John D. Berry

John D. Berry's picture
John D. Berry ( is an editor/typographer who works both sides of the design/content divide. He has been writing about type for the past fifteen years, and he is the former editor and publisher of U&lc (Upper and lowercase) and U&lc Online.
  • Features: Written by John D. Berry on March 21, 2007

    The table of contents is one of those essential pieces of any publication that gets short shrift.

  • Features: Written by John D. Berry on February 9, 2007

    The biggest headache for anyone producing a book or any other text-based publication is dealing with imported text.

  • Features: Written by John D. Berry on December 13, 2006

    Sometimes the humblest and most inconspicuous elements of design turn out to be essential.

  • Features: Written by John D. Berry on November 15, 2006
    One of the most common typographic tasks is to produce flyers, brochures, and short booklets. It's something that thousands of people, both graphic designers and non-designers, do almost every day, and many of them pick whatever fonts they have on hand. While convenient, that approach may not yield the best results. Here's how to make good choices about typefaces for projects that are a few pages long or less. Put on a Good Face Choose a typeface that you're comfortable reading, not one that looks pretty or funny or that catches your eye.
  • Features: Written by John D. Berry on October 23, 2006

    Extra typographic characters, the elements that make fine typography possible in digital typesetting, used to be unavailable in a standard font. If they existed for an individual typeface, they were packed into a second, supplementary font known as an "expert set." The expert set was a separate font, and you had to pay for it separately, but it was typically a fraction of the cost of the primary font.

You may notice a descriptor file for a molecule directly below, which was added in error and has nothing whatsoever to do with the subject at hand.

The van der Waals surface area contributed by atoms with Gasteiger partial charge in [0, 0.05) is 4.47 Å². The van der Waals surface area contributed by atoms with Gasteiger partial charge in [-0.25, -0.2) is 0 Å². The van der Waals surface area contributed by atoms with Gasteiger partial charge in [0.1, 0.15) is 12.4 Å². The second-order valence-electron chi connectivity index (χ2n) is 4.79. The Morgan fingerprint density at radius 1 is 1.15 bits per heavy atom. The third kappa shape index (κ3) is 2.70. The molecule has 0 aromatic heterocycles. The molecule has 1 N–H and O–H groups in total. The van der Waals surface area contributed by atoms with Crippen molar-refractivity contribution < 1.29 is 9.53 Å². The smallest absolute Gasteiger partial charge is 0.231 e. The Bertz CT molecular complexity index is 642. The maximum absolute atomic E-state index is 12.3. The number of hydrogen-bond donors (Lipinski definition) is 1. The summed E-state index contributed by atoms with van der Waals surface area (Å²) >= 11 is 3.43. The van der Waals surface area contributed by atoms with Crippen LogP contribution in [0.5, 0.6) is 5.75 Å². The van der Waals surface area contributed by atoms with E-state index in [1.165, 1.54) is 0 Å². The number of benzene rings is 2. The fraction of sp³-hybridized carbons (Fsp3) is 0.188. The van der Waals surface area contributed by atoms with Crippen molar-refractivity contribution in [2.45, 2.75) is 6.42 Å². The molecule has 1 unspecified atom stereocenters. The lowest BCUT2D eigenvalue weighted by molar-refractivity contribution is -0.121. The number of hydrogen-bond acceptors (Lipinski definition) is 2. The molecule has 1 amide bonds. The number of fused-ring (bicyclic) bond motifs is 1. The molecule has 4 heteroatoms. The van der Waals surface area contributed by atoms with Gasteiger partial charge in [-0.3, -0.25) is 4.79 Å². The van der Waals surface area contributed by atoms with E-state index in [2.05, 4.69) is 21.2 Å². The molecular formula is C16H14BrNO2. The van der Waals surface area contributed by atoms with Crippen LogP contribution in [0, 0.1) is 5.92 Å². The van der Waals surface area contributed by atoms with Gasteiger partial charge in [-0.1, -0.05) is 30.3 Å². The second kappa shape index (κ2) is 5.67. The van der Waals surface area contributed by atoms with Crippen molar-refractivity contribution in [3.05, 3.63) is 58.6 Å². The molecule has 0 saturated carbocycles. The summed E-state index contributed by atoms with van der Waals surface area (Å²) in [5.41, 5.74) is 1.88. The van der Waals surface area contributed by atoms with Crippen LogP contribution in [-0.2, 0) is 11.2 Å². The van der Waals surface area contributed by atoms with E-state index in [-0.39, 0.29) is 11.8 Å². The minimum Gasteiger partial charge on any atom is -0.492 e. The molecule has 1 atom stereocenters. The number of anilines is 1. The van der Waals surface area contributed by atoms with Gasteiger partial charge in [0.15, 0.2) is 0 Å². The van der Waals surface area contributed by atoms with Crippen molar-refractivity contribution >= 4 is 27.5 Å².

• Features: Written by John D. Berry on September 13, 2006

    Italic was originally a separate style of writing -- not a complement to roman type, but a different and completely equal style of writing that ori

  • Features: Written by John D. Berry on January 23, 2006
    Type is one of the most powerful tools for communication that we have. Although most people don't consciously notice type, they nonetheless respond to it; the way it's used does make a difference. Typography, the art and craft of using type, is a large subject that concerns itself with small details. Think of this column as a sort of ten-step training plan for font fitness. 1. Start with a good font
  • Features: Written by John D. Berry on December 12, 2005

    Hermann Zapf designed his most famous typeface,

  • Features: Written by John D. Berry on October 24, 2005

    Photos by Idan Gil

    Hebrew letters that melt, extrude spiky appendages, and crawl around on three-dimensional surfaces -- those are the disturbing and inventive forms that Oded Ezer creates when he wants to get away from everyday typography.